Though impressionism’s minuteness of description, with its resultant confusion in the reader’s mind about just what it is that he is witnessing, reminds one of the French nouveau roman, Ford’s impressionism paradoxically expressed not the modern French writer’s distrust of reality but rather Ford’s faith that reality could be trusted to reveal itself if only he closely reproduced the appearances behind which it hid. For his method Ford deserves his reputation as a modernist, but his spirit remained less than modern, and this may be part of the reason why his method ended up running away with him. For too often he traced impressions so exhaustively as to create a jumble of contrasting effects too minute and too numerous to serve as objective correlatives of his characters’ experiences. The simple truth about most of Ford’s books is that they are often incomprehensible both in their action and their significance. The only written recognition of this fact that I have seen appears in an epigraph to The Saddest Story; it comes from a suitably cryptic letter by Ezra Pound about Ford:
Yes. Yes. F. a prubblum—knew more than any—see how good—is, when obeyin F’s formula—‘n’ then F. don’t & cobwebs, etc etc
When he was good he was very, very good, but when he was bad . . . cobwebs.
In his own time Ford was attacked not for obscurity but for twisting the truth in his autobiographies and memoirs. As early as 1910 he defended himself against his critics by insisting that his truth lay in the accurate rendering of his impressions of men and events, and that the accusation of lying only reflected his critics’ vulgar need for a mundane objectivity. In principle Ford was right, of course; and indeed, his memories of Conrad, Henry James, Stephen Crane, Dreiser, and others remain entertaining and valuable.2
On the other hand, Ford’s autobiographies are, on the whole, disappointing; and they fail, it seems to me, precisely because their method is unsuitable to their form. No writer, in point of fact, can reproduce reality in an autobiography: no matter how accurately truthful he attempts to be, he must end up with a written version of what happened, not the thing itself. It does not follow, nevertheless, that one may just as well employ an impressionistic method as attempt accuracy. Though one ends with an impression, the results of beginning with one are very different from what they are when one struggles to reproduce the reality that was. For, out of the tension between memory and history arises the art of autobiography.
For Ford, what had begun as a method of containing personal experience became, beginning with his memoirs and autobiographies, largely an end in itself. Like Dowell in The Good Soldier Ford wrote at his best when he used impressionistic memory to recapture the painful moments of his past; in giving them form he gave them meaning. But at some point in his career Ford began to live life itself impressionistically; thereafter, his books became impressions not of events but of his impressions of events, and then—“. . . cobwebs.” Thus impressionism acted as an addictive drug, beginning by obliterating Ford’s pain, ending by obliterating his personality.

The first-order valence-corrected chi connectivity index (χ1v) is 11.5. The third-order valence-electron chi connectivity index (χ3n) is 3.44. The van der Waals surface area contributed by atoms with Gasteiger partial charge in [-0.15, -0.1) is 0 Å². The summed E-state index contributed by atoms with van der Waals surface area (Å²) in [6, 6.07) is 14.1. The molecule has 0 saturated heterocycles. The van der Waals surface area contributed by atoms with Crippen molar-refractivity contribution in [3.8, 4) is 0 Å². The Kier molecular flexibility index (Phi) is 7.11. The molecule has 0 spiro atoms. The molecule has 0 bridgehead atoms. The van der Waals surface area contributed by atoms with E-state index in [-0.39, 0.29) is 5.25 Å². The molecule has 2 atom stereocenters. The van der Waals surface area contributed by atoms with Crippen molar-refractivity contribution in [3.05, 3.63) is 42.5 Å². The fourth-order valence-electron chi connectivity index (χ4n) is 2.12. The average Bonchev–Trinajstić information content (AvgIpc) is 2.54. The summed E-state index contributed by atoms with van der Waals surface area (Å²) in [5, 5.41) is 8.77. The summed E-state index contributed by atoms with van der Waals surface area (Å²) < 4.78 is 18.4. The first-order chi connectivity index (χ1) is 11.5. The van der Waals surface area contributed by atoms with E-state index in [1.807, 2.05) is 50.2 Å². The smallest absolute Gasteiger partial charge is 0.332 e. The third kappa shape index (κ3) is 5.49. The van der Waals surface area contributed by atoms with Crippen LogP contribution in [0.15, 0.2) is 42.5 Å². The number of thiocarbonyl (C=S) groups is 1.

It is hard to say when or how Ford started living life impressionistically. If, as it seems to me, he did so in reaction to difficulties, then one can suppose him to have begun to withdraw from a direct confrontation of experience with his first wife’s growing shrewishness—Ford usually represented pain as a man’s recollection of a woman’s verbal cruelty. He suffered a mental breakdown in 1904 when Romance, the product of a decade of collaboration with Conrad, failed to sell. Impressionism could still for a time after this serve as a way to hold on to sanity: this is what Dowell uses it for in The Good Soldier, as a self-protective way of ordering his maddening past. During World War I, however, a shell bursting near Ford brought on a loss of memory from which he suffered for three or four years. After this time his characters seem to be remembering not scenes which the reader might hope to reconstruct but, as in the case of Tietjens, the hero of Parade’s End (who also suffers memory loss in a shelling), an existence that was fragmented to begin with.
His friends had always been aware of the lack of definition in Ford’s character. Despite his generosities, his literary relationships tended to suffer from one or another kind of confused misunderstanding over a promise, an invitation, a manuscript. By 1909 Conrad had decided that he was “a megalomaniac who imagines that he is managing the Universe and that everybody treats him with the blackest ingratitude. . . . I do not hesitate to say that there are cases, not quite as bad, under medical treatment.” Conrad was talking about Ford during a period of breakdown over his loss of the editorship of the English Review and the breakup of his first marriage. But after the war the early descriptions of him by enemies like Wyndham Lewis and friends like Conrad began to be applicable to his permanent condition. H. G. Wells was cruel in describing the later Ford, but his use of the word “tortuous” suggests that he was talking about an undeniable exacerbation of Ford’s vagueness.